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Birds of Chile (Princeton Field Guides) Paperback – November 23, 2003
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Winner of the 2003 Best Bird Book - South America, Worldtwitch
From the Inside Flap
"Rarely does a field guide of this caliber debut as its country's first. Birds of Chile offers not just perfect field-portability, beautiful and accurate artwork with facing text, and clarity and conciseness throughout: it presents genuinely new scholarship on the field identification of several cryptic and difficult groups, as well as on the modern geographic distribution of Chile's birds. Those who bird Chile will find the combined brilliance of Jaramillo, Burke, and Beadle indispensable in the field and by the fireside."--Ned Brinkley, Editor, North American Birds --This text refers to an out of print or unavailable edition of this title.
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Top Customer Reviews
My only wish is that it had more color phases of the giant petrels. Great guide overall and I'm kicking myself I didn't buy it before my trip.
Introductory chapters are excellent. Plate-facing descriptions are very good and don't fear tackle with the toughest ID puzzles. Distributional maps are the first critical for a lot of species (Thinocoridae, Oreopholus, Chilia, Phleocryopes,etc.). Plates include some masterpieces, e.g. Sheldgeese (plate #24), Treerunner (68), Hummingbirds II (62). A few (#11,#54) rank below average, and would deserve reassesment. Also some inevitable mishaps affect the book: the missing initial text for Juan Fernández Firecrown (page 150), wrong-written words ("Azúl", p.152) .... minor defects easy to amend in future editions.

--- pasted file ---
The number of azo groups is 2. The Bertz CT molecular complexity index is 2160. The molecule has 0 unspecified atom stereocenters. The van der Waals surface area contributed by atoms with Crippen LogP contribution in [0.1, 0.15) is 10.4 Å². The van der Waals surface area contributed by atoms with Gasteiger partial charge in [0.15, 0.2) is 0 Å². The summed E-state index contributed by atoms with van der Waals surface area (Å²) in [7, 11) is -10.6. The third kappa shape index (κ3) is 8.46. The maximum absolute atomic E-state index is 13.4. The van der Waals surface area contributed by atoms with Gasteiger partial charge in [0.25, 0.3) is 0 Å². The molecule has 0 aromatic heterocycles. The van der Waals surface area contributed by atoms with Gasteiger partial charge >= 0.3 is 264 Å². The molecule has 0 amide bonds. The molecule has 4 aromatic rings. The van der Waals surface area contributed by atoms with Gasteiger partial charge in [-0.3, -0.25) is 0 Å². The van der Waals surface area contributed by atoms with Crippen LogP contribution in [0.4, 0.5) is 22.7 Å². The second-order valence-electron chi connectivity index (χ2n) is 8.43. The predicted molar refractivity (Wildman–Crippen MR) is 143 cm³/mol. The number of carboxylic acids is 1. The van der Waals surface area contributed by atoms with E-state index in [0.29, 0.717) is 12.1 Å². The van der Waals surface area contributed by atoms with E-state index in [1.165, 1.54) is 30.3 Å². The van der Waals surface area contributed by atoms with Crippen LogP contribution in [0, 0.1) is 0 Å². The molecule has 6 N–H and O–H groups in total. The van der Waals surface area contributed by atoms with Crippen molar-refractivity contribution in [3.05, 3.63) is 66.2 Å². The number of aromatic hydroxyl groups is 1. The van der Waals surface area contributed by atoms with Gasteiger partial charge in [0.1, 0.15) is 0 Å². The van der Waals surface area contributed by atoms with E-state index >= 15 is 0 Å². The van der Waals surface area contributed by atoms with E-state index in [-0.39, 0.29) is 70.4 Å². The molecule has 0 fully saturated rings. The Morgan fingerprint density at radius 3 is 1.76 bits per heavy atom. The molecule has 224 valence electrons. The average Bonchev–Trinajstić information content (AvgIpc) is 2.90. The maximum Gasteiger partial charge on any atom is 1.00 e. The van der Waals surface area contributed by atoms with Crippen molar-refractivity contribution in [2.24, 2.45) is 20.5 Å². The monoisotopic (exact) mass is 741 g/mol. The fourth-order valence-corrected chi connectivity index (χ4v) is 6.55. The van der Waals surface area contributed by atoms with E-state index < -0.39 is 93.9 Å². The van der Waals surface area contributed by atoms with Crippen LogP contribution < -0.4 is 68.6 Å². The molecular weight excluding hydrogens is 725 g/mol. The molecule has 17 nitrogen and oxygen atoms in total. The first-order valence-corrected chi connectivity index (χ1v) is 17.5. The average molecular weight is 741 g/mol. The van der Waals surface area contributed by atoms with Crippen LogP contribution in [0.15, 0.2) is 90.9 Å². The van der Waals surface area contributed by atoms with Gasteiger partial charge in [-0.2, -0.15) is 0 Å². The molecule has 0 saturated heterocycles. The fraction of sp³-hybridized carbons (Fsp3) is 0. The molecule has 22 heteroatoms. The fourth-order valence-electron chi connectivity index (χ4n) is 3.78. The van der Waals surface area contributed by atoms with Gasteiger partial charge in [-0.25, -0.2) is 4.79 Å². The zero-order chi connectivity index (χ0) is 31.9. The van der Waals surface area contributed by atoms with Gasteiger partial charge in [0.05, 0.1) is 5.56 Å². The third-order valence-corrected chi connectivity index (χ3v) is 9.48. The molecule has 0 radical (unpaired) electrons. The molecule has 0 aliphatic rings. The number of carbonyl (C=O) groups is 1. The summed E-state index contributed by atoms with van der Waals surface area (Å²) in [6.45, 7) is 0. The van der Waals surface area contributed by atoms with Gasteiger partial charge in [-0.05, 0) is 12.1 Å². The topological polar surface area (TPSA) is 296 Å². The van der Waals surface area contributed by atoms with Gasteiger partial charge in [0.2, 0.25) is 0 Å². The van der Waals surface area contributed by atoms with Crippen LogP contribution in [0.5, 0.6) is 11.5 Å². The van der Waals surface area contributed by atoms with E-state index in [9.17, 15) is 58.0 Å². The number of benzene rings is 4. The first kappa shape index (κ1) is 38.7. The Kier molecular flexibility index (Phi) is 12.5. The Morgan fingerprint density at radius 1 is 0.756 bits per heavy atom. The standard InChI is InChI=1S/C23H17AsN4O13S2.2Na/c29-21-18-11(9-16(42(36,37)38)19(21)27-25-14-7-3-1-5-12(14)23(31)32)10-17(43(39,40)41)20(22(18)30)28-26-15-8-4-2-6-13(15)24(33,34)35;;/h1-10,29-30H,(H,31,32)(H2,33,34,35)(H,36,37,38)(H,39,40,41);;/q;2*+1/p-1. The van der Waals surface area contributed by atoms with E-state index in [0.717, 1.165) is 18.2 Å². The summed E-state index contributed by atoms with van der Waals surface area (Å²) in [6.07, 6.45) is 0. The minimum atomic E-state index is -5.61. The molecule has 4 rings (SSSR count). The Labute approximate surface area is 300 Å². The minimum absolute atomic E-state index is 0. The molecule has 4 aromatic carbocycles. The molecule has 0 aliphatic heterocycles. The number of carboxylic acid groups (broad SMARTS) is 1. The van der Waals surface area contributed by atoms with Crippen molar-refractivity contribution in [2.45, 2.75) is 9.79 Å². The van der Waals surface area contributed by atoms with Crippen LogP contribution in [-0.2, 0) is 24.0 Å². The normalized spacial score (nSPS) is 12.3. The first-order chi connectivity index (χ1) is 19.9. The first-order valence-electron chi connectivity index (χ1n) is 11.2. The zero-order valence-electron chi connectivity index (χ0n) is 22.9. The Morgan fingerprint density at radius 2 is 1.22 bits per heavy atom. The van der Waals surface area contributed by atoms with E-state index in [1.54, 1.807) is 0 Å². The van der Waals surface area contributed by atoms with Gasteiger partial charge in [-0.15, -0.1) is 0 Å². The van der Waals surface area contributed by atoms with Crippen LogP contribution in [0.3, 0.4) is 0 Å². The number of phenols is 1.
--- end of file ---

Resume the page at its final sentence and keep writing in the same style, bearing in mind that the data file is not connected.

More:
No doubt Jaramillo's book inaugurates a new era in Chilean ornithology. That's why I give it five stars level.
My only gripe with the book concerns its durability under wet conditions. Chile is a rainy country, and my copy suffered on a typical hike in the rain. That's a minor gripe, however, and I probably could have taken extra measures to protect it.
One side note: If you are planning a birding trip in Chile, it would be nice to bring an extra copy to leave behind for someone you meet here. Field guides are usually imported, very expensive, and hard to find. I haven't seen this one in the stores here yet, and I'm sure that many folks would be glad to receive a copy.
Range maps are somewhat innovatively split into three zones, which when combined cover the entire country from north to south. Species more restricted in distribution may be mapped in only one or two of those zones. Color codes are used to differentiate between residents, Austral summer visitors, Austral winter visitors, migrants, and species of a decidedly sparse or erratic occurrence.
There's a very good mid-book chapter on "Ageing Gulls, Tern and Jaegers" that any beginning and intermediate birder will find helpful, and the same is true of the excellent introductory chapter on field identification. Another introductory chapter describes Chilean habitats.
Perusing this guide, I realize that the South American temperate latitudes are occupied by a wonderful variety of bird species that will not be found in the tropics. I've always thought of the American tropics as being a sort of opposite experience to my North American temperate experience, but in some ways that can also be said for temperate countries like Chile.